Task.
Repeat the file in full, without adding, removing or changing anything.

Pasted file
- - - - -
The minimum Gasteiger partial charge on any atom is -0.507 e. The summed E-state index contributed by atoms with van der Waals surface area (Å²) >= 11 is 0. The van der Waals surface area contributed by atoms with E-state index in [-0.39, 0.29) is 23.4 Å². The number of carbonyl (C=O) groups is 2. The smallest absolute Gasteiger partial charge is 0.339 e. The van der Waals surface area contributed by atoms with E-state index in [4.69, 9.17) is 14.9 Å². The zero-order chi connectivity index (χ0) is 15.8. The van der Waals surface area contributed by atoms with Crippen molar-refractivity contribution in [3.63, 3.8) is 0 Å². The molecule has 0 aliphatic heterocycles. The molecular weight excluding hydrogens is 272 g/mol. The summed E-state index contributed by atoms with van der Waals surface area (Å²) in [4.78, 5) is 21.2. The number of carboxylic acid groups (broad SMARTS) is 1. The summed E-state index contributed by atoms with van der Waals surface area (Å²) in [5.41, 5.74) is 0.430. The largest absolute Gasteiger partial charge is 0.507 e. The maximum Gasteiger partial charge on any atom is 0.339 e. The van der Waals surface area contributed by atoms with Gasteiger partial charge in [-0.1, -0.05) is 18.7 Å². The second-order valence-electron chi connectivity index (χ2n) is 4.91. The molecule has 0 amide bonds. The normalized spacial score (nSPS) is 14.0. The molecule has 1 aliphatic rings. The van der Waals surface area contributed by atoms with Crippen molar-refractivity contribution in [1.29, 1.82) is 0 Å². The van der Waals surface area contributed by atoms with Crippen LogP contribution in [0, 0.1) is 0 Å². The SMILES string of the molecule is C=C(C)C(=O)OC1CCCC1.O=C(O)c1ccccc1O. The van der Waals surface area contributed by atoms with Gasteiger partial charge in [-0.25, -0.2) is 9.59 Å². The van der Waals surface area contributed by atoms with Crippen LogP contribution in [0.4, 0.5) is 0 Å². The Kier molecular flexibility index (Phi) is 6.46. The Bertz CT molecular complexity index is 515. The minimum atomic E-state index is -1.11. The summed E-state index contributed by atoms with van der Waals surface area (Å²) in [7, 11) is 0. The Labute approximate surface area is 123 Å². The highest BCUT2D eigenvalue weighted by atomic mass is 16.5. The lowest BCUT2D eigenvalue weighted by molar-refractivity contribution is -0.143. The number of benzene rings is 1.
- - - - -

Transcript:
The minimum Gasteiger partial charge on any atom is -0.507 e. The summed E-state index contributed by atoms with van der Waals surface area (Å²) >= 11 is 0. The van der Waals surface area contributed by atoms with E-state index in [-0.39, 0.29) is 23.4 Å². The number of carbonyl (C=O) groups is 2. The smallest absolute Gasteiger partial charge is 0.339 e. The van der Waals surface area contributed by atoms with E-state index in [4.69, 9.17) is 14.9 Å². The zero-order chi connectivity index (χ0) is 15.8. The van der Waals surface area contributed by atoms with Crippen molar-refractivity contribution in [3.63, 3.8) is 0 Å². The molecule has 0 aliphatic heterocycles. The molecular weight excluding hydrogens is 272 g/mol. The summed E-state index contributed by atoms with van der Waals surface area (Å²) in [4.78, 5) is 21.2. The number of carboxylic acid groups (broad SMARTS) is 1. The summed E-state index contributed by atoms with van der Waals surface area (Å²) in [5.41, 5.74) is 0.430. The largest absolute Gasteiger partial charge is 0.507 e. The maximum Gasteiger partial charge on any atom is 0.339 e. The van der Waals surface area contributed by atoms with Gasteiger partial charge in [-0.1, -0.05) is 18.7 Å². The second-order valence-electron chi connectivity index (χ2n) is 4.91. The molecule has 0 amide bonds. The normalized spacial score (nSPS) is 14.0. The molecule has 1 aliphatic rings. The van der Waals surface area contributed by atoms with Crippen molar-refractivity contribution in [1.29, 1.82) is 0 Å². The van der Waals surface area contributed by atoms with Crippen LogP contribution in [0, 0.1) is 0 Å². The SMILES string of the molecule is C=C(C)C(=O)OC1CCCC1.O=C(O)c1ccccc1O. The van der Waals surface area contributed by atoms with Gasteiger partial charge in [-0.25, -0.2) is 9.59 Å². The van der Waals surface area contributed by atoms with Crippen LogP contribution in [0.4, 0.5) is 0 Å². The Kier molecular flexibility index (Phi) is 6.46. The Bertz CT molecular complexity index is 515. The minimum atomic E-state index is -1.11. The summed E-state index contributed by atoms with van der Waals surface area (Å²) in [7, 11) is 0. The Labute approximate surface area is 123 Å². The highest BCUT2D eigenvalue weighted by atomic mass is 16.5. The lowest BCUT2D eigenvalue weighted by molar-refractivity contribution is -0.143. The number of benzene rings is 1.